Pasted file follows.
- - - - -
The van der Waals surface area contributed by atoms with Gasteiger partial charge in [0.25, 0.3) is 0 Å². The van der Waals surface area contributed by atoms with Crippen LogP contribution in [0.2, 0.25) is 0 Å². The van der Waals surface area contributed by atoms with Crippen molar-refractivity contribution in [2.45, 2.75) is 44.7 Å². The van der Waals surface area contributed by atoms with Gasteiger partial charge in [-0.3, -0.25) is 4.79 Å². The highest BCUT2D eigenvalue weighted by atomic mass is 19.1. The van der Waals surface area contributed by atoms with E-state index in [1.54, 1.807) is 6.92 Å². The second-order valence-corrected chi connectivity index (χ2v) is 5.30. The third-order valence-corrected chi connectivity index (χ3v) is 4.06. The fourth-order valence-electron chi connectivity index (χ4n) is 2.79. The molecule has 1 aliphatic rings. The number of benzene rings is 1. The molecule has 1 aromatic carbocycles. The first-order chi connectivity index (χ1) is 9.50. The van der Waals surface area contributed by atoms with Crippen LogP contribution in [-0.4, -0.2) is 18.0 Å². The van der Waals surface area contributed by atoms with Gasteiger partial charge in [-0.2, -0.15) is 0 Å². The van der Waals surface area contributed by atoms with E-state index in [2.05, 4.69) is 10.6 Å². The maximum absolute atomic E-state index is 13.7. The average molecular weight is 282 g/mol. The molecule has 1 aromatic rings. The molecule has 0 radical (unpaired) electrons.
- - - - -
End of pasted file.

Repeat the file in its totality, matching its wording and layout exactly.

The van der Waals surface area contributed by atoms with Gasteiger partial charge in [0.25, 0.3) is 0 Å². The van der Waals surface area contributed by atoms with Crippen LogP contribution in [0.2, 0.25) is 0 Å². The van der Waals surface area contributed by atoms with Crippen molar-refractivity contribution in [2.45, 2.75) is 44.7 Å². The van der Waals surface area contributed by atoms with Gasteiger partial charge in [-0.3, -0.25) is 4.79 Å². The highest BCUT2D eigenvalue weighted by atomic mass is 19.1. The van der Waals surface area contributed by atoms with E-state index in [1.54, 1.807) is 6.92 Å². The second-order valence-corrected chi connectivity index (χ2v) is 5.30. The third-order valence-corrected chi connectivity index (χ3v) is 4.06. The fourth-order valence-electron chi connectivity index (χ4n) is 2.79. The molecule has 1 aliphatic rings. The number of benzene rings is 1. The molecule has 1 aromatic carbocycles. The first-order chi connectivity index (χ1) is 9.50. The van der Waals surface area contributed by atoms with Crippen LogP contribution in [-0.4, -0.2) is 18.0 Å². The van der Waals surface area contributed by atoms with Gasteiger partial charge in [-0.2, -0.15) is 0 Å². The van der Waals surface area contributed by atoms with E-state index in [2.05, 4.69) is 10.6 Å². The maximum absolute atomic E-state index is 13.7. The average molecular weight is 282 g/mol. The molecule has 1 aromatic rings. The molecule has 0 radical (unpaired) electrons.